The first step to recovery is to admit you have a problem and the Congress has 3 major ones: its dynastic obsession is preventing grass-root leadership from rising; its socialist, paternalist economic policy of sops and schemes are out of touch with modern, aspirational, India; and its “smile and wink” tolerance of corruption has destroyed the party’s soul.

Unfortunately, rather than admit the problem, its sclerotic, incompetent leadership, alternates between denial, bluster and lies.

What better captures the Congress sense of feudal entitlement than Rahul Gandhi’s famous statement that “Congress is India’s default operating system”. This smacks of the sort of sense of ownership over India (“Baap ka maal” to use Mumbai slang) that has enraged most of the electorate. Thus, we witness the ludicrous spectacle of Rahul and Sonia’s “Save Democracy March”, in response to Sonia being named in the Augusta Westland investigation. As if our democracy cannot survive the news that the Gandhis were less than upright!

congress, rahul gandhi, sonia gandhi, congress news, BJP, Narendra Modi, Indira Gandhi, Congress mukt bharat, aam aadmi party, AAP, india news Congress president Sonia Gandhi passes by PM Modi during a felicitation programme for Sharad Pawar on his 75th bday in New Delhi (Express Photo by Tashi Tobgyal)

The dynastic disease eats deep into the Congress. Take a look at their so-called “next Gen” and we see the Pilots, the Scindias, the Deoras — a dynast’s feast! This must end. Rahul’s greatest gift to his party would be to do the honorable thing, reject the crown, set an example and hand over the party to its grass root leaders and activists.

Next, the Congress must relook at its economic policy. The election of 2004 was a kiss of death that led the Congress to mistakenly believe that its ruinous policy of handouts and “right to everything” were what Indians wanted. As the typhoon of 2014 showed, they were wrong. As a Bihari worker in Mumbai told me recently – “we don’t want their charity, we don’t want their MNREGA, we want real jobs, real respect”. In the age of satellite television and mobile data, the poor cannot be kept happy with “roti and tamashaa”. They are hungry to join the 21st century — something the economists that advise the Congress, must ditch their socialist jholas, and do too.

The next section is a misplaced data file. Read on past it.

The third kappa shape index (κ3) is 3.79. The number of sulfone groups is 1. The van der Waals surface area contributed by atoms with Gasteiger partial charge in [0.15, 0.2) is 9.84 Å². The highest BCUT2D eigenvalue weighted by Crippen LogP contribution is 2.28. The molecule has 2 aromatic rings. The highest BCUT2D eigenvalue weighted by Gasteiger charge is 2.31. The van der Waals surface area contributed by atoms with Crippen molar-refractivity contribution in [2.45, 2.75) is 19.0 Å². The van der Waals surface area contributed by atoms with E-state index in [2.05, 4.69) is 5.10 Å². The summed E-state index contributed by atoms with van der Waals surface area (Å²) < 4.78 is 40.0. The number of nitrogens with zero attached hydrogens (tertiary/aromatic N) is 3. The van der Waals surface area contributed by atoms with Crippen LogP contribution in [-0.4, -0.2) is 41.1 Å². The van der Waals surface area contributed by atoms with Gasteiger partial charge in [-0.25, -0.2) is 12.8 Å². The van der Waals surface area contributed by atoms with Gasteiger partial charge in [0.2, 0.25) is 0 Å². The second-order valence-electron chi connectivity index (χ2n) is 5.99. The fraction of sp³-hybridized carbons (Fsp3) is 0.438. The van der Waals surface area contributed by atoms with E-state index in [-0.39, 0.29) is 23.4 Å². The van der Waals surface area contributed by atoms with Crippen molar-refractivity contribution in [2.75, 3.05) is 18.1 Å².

Finally, the Congress believed that as long as their regional satraps distracted the masses with freebies, and delivered votes, they could loot and plunder the national coffers at will. No one would care. But one can only fool the Indian voter for that long. Nothing grates both the common man and well-heeled businessman alike more than the thousands of daily humiliations heaped upon them by over-bearing officials, greedy bureaucrats and insensitive leaders. The stink of corruption runs deep in the Congress, and as any branding expert would say, they need to re-launch their brand. To do this, they need to take an axe to corruption in a way that hasn’t been done in the history of the party. They may lose a few past vote winners, but they will gain the respect of the voter. The only thing that matters. Without this change, protest parties like the AAP will only gain at the expense of the Congress.

The path to Congress’s recovery seems obvious to anyone outside the party. Whether the party’s own leadership has the vision and the guts to carry it through is another issue – however, as the party seems set to crown Rahul Gandhi as its president, it seems that he will go down in history not as its savior, but rather as its Bahadur Shah Zafar. The last dynast.

In politics, there is no such thing as a vacuum. Should the Congress fail, what will fill its void? Whatever it is, we should be prepared for some rocky times ahead.

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The views expressed by the author are personal. The author tweets @rohanaparikh